In the Trump era, though, that metro strength has wavered for the GOP. In 2016, Hillary Clinton narrowly beat Trump across the 27 counties in Texas’ four major metropolitan areas. Then in 2018, Democrat O’Rourke carried over 54% of the vote in them in his narrow loss to Sen. Ted Cruz, Murray and Cross found. O’Rourke won each of the largest metro areas, the first time any Democrat on the top of the ticket had carried all four since native son Lyndon B. Johnson routed Barry Goldwater in the 1964 presidential race, according to Murray and Cross.

Looking just at the state’s five largest urban counties — Harris (Houston), Travis (Austin), Bexar (San Antonio), Tarrant (Fort Worth) and Dallas — the change is even more stark. In 2012, Obama won them by a combined 131,000 votes. By 2016, Clinton expanded the Democratic margin across those five counties to 562,000 votes. In 2018, O’Rourke won those counties by a combined 790,000 votes, about six times more than Obama did in 2012. Along the way, Democrats ousted Republican US House incumbents in suburban Houston and Dallas seats and made substantial gains in municipal and state house elections across most of the major metro areas.

“We have now turned every major metropolitan area blue,” says Glenn Smith, a longtime Democratic strategist in the state.

Yet that, of course, still wasn’t enough for O’Rourke to overcome Cruz’s huge advantages in smaller nonmetro communities. That outcome underscores the equation facing Texas Democrats in 2020 and beyond: They must reduce the GOP’s towering margins outside of the major metropolitan areas and/or expand their own advantage inside the metro centers.

Few in either party give Democrats much chance to record many gains outside of metro Texas, especially given Trump’s national strength with such voters. O’Rourke campaigned heavily in Texas’ smaller counties and made very limited inroads there, even relative to Clinton’s abysmal performance in 2016. Exit polls conducted for a consortium of media organizations including CNN found that O’Rourke carried just 26% of white voters without a college education, only a minuscule improvement from the 21% Clinton won in Texas in 2016.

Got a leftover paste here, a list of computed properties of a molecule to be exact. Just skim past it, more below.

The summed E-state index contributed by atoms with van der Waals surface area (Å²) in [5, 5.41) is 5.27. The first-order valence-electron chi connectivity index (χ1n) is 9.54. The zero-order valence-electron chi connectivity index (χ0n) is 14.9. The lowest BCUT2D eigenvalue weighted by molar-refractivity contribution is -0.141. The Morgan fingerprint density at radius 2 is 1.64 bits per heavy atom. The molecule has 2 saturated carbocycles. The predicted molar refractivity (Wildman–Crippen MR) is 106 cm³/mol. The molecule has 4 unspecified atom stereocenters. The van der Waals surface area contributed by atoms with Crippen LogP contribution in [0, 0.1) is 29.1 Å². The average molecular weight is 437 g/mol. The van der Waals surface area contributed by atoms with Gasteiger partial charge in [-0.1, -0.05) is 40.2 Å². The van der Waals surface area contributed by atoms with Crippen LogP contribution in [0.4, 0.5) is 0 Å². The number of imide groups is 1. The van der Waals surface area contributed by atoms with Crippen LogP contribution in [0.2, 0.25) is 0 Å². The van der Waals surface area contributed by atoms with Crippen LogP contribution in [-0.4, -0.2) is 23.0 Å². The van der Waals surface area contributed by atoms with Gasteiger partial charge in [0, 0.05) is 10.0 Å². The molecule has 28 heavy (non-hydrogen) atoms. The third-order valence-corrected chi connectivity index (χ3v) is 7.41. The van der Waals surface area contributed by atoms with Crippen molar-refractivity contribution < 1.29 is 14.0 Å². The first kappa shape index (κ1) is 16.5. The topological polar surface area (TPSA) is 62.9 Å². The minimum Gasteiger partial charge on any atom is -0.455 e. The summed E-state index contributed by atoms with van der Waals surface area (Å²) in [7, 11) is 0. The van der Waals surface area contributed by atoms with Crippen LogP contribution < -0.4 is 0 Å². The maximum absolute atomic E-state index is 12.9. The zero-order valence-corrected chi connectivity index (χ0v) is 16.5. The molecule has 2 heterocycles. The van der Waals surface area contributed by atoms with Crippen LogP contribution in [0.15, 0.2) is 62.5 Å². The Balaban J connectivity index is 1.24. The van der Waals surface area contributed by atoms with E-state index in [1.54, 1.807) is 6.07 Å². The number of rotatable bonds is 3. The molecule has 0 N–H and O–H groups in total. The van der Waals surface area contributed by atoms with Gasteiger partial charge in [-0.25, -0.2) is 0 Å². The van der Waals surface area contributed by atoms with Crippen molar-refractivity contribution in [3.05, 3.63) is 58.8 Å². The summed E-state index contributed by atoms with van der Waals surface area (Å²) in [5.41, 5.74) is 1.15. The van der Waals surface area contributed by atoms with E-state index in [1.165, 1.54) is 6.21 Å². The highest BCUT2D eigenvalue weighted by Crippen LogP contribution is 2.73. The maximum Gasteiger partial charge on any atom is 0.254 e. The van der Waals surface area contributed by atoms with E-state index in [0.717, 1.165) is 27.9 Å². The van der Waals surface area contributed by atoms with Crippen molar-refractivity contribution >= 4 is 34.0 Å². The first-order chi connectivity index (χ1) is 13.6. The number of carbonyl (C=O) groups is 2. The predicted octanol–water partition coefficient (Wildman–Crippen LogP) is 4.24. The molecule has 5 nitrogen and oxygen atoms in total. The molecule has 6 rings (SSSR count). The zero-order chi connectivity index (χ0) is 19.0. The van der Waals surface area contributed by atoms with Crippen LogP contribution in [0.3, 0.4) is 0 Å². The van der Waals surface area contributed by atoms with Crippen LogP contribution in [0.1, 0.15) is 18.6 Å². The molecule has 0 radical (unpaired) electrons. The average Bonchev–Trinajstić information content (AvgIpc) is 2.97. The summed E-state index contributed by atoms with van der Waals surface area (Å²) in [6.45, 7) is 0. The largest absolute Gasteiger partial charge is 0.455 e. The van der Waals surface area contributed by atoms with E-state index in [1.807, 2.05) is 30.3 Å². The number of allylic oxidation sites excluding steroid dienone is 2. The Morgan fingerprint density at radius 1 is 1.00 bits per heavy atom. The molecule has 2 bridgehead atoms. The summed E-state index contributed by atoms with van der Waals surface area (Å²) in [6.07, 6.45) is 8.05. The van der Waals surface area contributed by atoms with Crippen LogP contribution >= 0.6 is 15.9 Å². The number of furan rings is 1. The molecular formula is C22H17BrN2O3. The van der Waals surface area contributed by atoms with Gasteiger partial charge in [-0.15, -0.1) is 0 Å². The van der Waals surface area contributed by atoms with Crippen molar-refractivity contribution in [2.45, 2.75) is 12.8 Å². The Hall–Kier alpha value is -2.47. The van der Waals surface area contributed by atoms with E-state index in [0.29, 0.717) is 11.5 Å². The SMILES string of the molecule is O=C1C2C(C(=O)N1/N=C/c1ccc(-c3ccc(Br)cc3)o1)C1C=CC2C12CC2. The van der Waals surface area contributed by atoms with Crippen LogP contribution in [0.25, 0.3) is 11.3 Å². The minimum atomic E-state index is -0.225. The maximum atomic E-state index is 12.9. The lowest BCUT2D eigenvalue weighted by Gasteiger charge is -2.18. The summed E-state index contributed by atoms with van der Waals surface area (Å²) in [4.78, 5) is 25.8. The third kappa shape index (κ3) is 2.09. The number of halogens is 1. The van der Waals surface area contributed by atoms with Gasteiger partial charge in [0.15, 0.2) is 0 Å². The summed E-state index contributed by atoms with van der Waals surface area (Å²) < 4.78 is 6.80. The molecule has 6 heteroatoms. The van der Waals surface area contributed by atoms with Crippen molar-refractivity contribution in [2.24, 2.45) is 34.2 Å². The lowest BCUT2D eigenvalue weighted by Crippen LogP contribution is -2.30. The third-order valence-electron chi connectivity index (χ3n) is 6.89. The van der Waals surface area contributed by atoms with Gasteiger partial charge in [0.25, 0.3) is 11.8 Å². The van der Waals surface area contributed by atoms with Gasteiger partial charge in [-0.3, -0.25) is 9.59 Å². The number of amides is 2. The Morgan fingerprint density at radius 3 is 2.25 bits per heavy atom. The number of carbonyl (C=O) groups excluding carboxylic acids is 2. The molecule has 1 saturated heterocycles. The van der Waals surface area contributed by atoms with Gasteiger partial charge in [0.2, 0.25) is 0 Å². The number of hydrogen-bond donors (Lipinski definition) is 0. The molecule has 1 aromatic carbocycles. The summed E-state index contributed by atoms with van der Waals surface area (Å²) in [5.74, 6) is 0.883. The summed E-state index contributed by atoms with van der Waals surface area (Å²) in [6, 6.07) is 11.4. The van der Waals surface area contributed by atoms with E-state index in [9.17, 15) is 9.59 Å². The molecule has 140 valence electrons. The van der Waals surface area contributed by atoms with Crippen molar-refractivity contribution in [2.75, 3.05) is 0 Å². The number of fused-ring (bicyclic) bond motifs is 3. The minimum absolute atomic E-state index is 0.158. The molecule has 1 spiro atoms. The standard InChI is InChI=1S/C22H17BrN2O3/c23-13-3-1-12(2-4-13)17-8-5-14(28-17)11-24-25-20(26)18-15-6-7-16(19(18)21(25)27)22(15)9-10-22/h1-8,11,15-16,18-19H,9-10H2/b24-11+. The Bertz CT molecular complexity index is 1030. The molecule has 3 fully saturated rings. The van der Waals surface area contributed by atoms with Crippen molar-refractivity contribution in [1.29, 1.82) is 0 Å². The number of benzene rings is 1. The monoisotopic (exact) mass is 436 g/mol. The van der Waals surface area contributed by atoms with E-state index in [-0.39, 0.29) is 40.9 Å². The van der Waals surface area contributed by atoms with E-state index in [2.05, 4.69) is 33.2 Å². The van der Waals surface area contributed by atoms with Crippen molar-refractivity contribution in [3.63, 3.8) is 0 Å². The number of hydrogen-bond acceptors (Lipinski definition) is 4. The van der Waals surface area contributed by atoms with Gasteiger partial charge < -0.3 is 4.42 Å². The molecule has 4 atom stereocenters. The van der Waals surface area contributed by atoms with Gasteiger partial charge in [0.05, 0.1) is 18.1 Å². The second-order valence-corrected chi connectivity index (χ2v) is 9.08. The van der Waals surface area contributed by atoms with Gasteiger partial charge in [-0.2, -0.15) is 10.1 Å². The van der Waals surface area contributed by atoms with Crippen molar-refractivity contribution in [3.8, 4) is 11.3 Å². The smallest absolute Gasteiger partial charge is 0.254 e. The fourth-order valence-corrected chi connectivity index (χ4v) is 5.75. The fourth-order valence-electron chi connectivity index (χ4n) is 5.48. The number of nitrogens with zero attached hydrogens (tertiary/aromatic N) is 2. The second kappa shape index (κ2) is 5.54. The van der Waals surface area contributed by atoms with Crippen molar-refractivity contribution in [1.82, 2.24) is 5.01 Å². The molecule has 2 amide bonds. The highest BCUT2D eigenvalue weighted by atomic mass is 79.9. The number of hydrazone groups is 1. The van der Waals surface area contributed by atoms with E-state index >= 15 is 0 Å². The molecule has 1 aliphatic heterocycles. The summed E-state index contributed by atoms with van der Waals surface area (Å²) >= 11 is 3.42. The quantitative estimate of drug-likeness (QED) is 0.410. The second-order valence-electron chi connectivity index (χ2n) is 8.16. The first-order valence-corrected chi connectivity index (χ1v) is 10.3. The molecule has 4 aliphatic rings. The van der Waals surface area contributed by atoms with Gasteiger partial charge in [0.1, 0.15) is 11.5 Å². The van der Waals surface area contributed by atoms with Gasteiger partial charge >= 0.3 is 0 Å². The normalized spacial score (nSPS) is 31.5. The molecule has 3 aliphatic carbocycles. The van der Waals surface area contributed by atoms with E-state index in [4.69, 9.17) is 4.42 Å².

O’Rourke’s very limited rural gains have convinced many Texas Democrats that while they can’t entirely abandon smaller parts of the state, their new votes are most likely to come from the metropolitan centers.

“It’s a matter of emphasis,” says Smith, a senior adviser to the liberal group Progress Texas. “You’ve got to do urban/ suburban areas first. You’ve got to maximize your advantage there.”

The stakes in the struggle for Texas’ big metro areas are rising because they are growing so fast. While the four major metro areas cast about 60% of the statewide votes in the 1996 presidential election, that rose to about 69% in 2016 and 2018, Murray and Cross found. Murray expects the number to cross 70% in 2020.

And the concentration of Texas’ population into its biggest metropolitan areas shows no signs of slackening. The Texas Demographic Center, the official state demographer, projects that 70% of the state’s population growth through 2050 will settle in just 10 large metropolitan counties. Those include the big five urban centers that O’Rourke carried as well as five adjacent suburban counties; those adjacent counties still leaned toward the GOP in 2018 but by a much smaller cumulative margin than in the past. Overall, O’Rourke won the 10 counties expected to account for the preponderance of the state’s future growth by a combined nearly 700,000 votes.